Macleans.ca is receiving regular updates from its writers and photographers on the ground near Fort McMurray, and in Edmonton, while staff monitor developments from our newsrooms in Toronto and Ottawa. Here’s the latest, as of May 8, at 6 pm ET.
How much damage has the fire inflicted?
The fire, which started Sunday, has destroyed at least 1,600 homes and buildings, according to regional officials—most recently a hotel and two other buildings at the Fort McMurray Airport. That estimate may be low, because crews have not yet assessed the scale of damage that occurred overnight. The fire remains out of control, having consumed 161,000 hectares of forest, a marginal increase over yesterday. Oilsands and related installations have been spared—thanks to herculean efforts by fire-fighters. A BMO analyst estimated Thursday that insurance losses could run as high as $9 billion.
Has anyone been hurt or killed?
No fatalities or serious injuries have been directly linked to the fire, or the effort to fight it. However, two people, Emily Ryan, 15; and her cousin Aaron Hodgson, 19, died on May 4 in a collision between an SUV and a tractor-trailer on a secondary route. They had fled the fire, and were travelling together to Lac la Biche, Alta. The circumstances of the crash are under investigation.
How many people have been evacuated from, or fled, the danger zone?
About 90,000. Roughly 88,000 have left Fort McMurray, while an additional 1,500 were ordered out of communities to the south on the night of May 4, including Anzac, the Fort McMurray First Nation and Gregoire Lake Estates. Many people were forced to pick up and flee twice. Syncrude has stopped production and sent all but essential personnel south, while other oilsands firms have done partial or voluntary evacuations.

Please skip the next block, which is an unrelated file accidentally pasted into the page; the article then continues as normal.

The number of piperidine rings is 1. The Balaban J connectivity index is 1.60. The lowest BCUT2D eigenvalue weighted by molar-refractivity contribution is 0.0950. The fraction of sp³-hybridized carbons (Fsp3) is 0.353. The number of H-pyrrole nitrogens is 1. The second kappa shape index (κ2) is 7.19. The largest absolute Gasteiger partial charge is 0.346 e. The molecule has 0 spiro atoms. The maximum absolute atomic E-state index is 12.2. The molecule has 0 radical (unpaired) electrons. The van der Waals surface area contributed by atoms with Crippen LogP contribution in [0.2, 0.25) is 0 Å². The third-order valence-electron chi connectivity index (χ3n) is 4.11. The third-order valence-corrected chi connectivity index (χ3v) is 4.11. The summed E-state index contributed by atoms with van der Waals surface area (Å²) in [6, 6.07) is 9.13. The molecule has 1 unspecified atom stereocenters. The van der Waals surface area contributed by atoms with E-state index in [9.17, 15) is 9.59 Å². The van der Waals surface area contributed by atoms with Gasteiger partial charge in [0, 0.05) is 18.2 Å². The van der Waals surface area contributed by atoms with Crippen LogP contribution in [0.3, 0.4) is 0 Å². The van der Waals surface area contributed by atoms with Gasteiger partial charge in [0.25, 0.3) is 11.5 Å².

Where are the evacuees going, and how are they getting there?
The majority appear to be driving or flying south to Edmonton—in some cases via Lac la Biche and other communities. Some 11 reception centres have opened in communities throughout the province, while friends and family of many evacuees are taking them in. So too are Good Samaritans all over Alberta, and beyond. An estimated 25,000 headed north, meanwhile, many to camps oilsands companies had built for workers but opened to evacuees. Still others went to the Fort McKay First Nation, about 60 km north, which opened its halls, lodges and schools. As of Sunday, all of those who went north had been taken south, most to Edmonton, while Fort MacKay itself was evacuated over the weekend.
Where does the fire now pose the greatest threat?
The fire has moved north and east away from the community, and lower temperatures have allowed crews to get an upper hand on it, though it remains out of control. At various times, it has threatened oil facilities run by Nexen and Suncor. Crews have managed to protect the installations, which are designed with fire protection in mind.
What is being done to fight it?
A massive effort led by Alberta Wildfire, a provincial agency, but including crews from Ontario and planes from Quebec. In all, more than 500 firefighters are battling the blaze in and around Fort McMurray, supported by 15 helicopters, 14 air tankers and 88 other pieces of equipment. The Canadian Forces have pitching in, sending four search-and-rescue helicopters, a C-130 Hercules plane and 15 specialized military personnel. The military’s contribution is expected to grow.
Who else is helping?
You’ll hear much in the coming days about heroes—of them, there is no shortage. Families throughout Canada have opened their homes to evacuees, or sent clothing and other essentials. Syrian refugees living in Calgary are running a fundraising campaign on Facebook, while Edmonton-area residents have transported fuel up Highway 63 to gas up cars that ran dry on their way south. A Red Cross appeal has raised $30 million (which the federal government has promised to match). Oil companies and related businesses, meanwhile, have spared little expense and effort to assist the community that sustains their workers, providing everything from bulldozers to help fight the fire, to shelter for evacuees.